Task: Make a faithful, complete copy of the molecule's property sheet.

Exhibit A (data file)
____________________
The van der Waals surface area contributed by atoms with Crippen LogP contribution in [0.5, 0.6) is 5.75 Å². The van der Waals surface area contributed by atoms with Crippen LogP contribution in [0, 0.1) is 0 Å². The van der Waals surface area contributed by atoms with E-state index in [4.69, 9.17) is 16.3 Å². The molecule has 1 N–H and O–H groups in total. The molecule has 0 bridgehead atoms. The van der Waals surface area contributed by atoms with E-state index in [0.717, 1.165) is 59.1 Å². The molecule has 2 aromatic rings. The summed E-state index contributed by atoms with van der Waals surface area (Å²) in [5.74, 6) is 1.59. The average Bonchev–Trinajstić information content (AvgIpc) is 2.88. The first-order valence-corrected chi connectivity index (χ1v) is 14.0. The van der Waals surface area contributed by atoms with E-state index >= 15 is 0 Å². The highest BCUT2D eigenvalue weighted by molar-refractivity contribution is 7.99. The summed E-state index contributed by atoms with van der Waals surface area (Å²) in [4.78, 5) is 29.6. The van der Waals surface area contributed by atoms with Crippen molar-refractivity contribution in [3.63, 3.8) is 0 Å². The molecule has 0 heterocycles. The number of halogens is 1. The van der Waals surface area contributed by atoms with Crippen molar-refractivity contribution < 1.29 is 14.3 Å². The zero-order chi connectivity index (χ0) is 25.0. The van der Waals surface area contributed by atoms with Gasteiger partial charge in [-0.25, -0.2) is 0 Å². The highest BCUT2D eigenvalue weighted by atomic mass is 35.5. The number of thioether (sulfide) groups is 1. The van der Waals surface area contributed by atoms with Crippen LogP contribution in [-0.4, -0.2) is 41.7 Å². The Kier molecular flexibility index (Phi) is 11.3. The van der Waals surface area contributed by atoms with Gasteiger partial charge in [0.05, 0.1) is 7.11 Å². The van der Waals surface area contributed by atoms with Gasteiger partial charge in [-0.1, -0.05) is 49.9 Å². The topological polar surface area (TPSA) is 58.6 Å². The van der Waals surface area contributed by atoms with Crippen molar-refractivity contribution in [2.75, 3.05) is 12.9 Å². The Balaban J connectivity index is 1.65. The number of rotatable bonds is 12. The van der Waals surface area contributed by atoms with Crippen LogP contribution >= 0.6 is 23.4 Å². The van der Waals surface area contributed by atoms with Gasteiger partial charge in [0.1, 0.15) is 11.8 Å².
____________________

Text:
The van der Waals surface area contributed by atoms with Crippen LogP contribution in [0.5, 0.6) is 5.75 Å². The van der Waals surface area contributed by atoms with Crippen LogP contribution in [0, 0.1) is 0 Å². The van der Waals surface area contributed by atoms with E-state index in [4.69, 9.17) is 16.3 Å². The molecule has 1 N–H and O–H groups in total. The molecule has 0 bridgehead atoms. The van der Waals surface area contributed by atoms with E-state index in [0.717, 1.165) is 59.1 Å². The molecule has 2 aromatic rings. The summed E-state index contributed by atoms with van der Waals surface area (Å²) in [5.74, 6) is 1.59. The average Bonchev–Trinajstić information content (AvgIpc) is 2.88. The first-order valence-corrected chi connectivity index (χ1v) is 14.0. The van der Waals surface area contributed by atoms with E-state index >= 15 is 0 Å². The highest BCUT2D eigenvalue weighted by molar-refractivity contribution is 7.99. The summed E-state index contributed by atoms with van der Waals surface area (Å²) in [4.78, 5) is 29.6. The van der Waals surface area contributed by atoms with Crippen molar-refractivity contribution in [3.63, 3.8) is 0 Å². The molecule has 0 heterocycles. The number of halogens is 1. The van der Waals surface area contributed by atoms with Crippen molar-refractivity contribution < 1.29 is 14.3 Å². The zero-order chi connectivity index (χ0) is 25.0. The van der Waals surface area contributed by atoms with Gasteiger partial charge in [-0.25, -0.2) is 0 Å². The highest BCUT2D eigenvalue weighted by atomic mass is 35.5. The number of thioether (sulfide) groups is 1. The van der Waals surface area contributed by atoms with Crippen LogP contribution in [-0.4, -0.2) is 41.7 Å². The Kier molecular flexibility index (Phi) is 11.3. The van der Waals surface area contributed by atoms with Gasteiger partial charge in [0.05, 0.1) is 7.11 Å². The van der Waals surface area contributed by atoms with Gasteiger partial charge in [-0.1, -0.05) is 49.9 Å². The topological polar surface area (TPSA) is 58.6 Å². The van der Waals surface area contributed by atoms with Crippen molar-refractivity contribution in [2.75, 3.05) is 12.9 Å². The Balaban J connectivity index is 1.65. The number of rotatable bonds is 12. The van der Waals surface area contributed by atoms with Crippen LogP contribution >= 0.6 is 23.4 Å². The van der Waals surface area contributed by atoms with Gasteiger partial charge in [0.1, 0.15) is 11.8 Å².